Hurricane Ian was on a collision course with Florida and could build to a Category 4 storm after it battered Cuba and left the island country without power Tuesday.
The storm is expected to get stronger as it travels over the warm Gulf of Mexico before it reaches the southwest coast of the Sunshine state with winds potentially reaching 130 mph.
Tropical-level winds were expected to hit the southern peninsula late Tuesday before the storm was predicted to reach hurricane-force in the area Wednesday. Naples to Sarasota were most at risk, the National Hurricane Center reported Tuesday during a 5 p.m. update.
“It’s starting to close in on the Florida peninsula” said Jamie Rhome, the acting National Hurricane Center director.
The Tampa Bay area would face a storm surge of 4 to 6 feet, the Tampa Bay Times reported, citing a Hurricane Center graphic. Just south of Tampa Bay could be hit with an extreme surge of 12 feet, according to the newspaper.
Flash, urban and small stream flooding could all barrel into parts of Florida with central and northern Florida expected to receive 12 to 18 inches of rain with some areas even getting as much as 24 inches, the Tampa Bay Times reported.
One video posted on Twitter by a South Florida news reporter showed storm surge already flooding streets in Key West.
“The wind and rain continue to be relentless as the storm moves north,” reporter TJ Parker of WSVN-TV tweeted.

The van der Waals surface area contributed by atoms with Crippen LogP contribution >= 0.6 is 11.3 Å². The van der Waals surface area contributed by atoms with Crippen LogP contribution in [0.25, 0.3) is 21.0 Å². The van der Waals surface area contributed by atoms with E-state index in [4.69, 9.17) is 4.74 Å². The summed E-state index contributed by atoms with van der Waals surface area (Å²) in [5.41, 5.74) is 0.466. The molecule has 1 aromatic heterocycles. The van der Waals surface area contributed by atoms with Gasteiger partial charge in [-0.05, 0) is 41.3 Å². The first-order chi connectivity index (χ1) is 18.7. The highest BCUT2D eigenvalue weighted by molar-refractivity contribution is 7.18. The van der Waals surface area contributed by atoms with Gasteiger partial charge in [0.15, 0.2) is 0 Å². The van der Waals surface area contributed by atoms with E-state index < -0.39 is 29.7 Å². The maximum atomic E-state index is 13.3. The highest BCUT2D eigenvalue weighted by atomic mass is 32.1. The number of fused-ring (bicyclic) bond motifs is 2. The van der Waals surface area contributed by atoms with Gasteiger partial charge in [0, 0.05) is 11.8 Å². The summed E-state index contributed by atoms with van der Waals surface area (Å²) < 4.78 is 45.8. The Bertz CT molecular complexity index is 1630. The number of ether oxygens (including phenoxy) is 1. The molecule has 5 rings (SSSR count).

Gov. Ron DeSantis said about 100 shelters were opened by Tuesday afternoon to the 2.5 million people told to evacuate their homes.
“This thing’s the real deal,” DeSantis said. “It is a major, major storm.”
Here’s everything to know about Hurricane Ian:
The Republican governor and President Biden spoke over the phone as both committed to a close working relationship during the possibly catastrophic event, White House Press Secretary Karine Jean-Pierre tweeted Tuesday.
President Biden was also sending hundreds of Federal Emergency Management Agency employees to Florida and encouraged residents to listen to local officials.
Residents were leaving in droves to avoid the potentially deadly storm.
Gil Gonzalez packed up with necessities as he boarded up his Tampa home as he placed sand bags around it earlier Tuesday.
“All the prized possessions, we’ve put them upstairs in a friend’s house and nearby, and we’ve got the car loaded,” Gonzalez said.
Officials across the state have stressed the storm was a major threat to life and property.
Hundreds of nursing home residents were being evacuated, as were some hospital patients in the Tampa area. Airports were also closed in in Tampa, St. Petersburg and Key West.
More than 2,000 flights were canceled due to the storm by commercial airliners with nearly 60 school district closed Tuesday or closed for classes Wednesday, DeSantis said.
Multiple tourist attractions, like Disney World and Sea World, were planning to shut their doors Wednesday and Thursday while Busch Gardens was already shuttered ahead of Ian.
One woman was staying put in her home two blocks from the beach in Dunedin, which is west of Tampa. If the waters began to rise, she said she’d climb to the second floor of her home.
“I’m a Floridian, and we know how to deal with hurricanes,” Kelly Johnson said. “This is part of living in paradise — knowing that once in a while these storms come at you.”
With Ian threatening Florida, the storm already devastated Cuba as it knocked out power for the country’s 11 million people. The country’s Electric Union said it was working to restore electricity Tuesday night into Wednesday.
The storm also forced the evacuation of tens of thousands of people as one of the country’s most critical tobacco farms was badly damaged.
With Post wires
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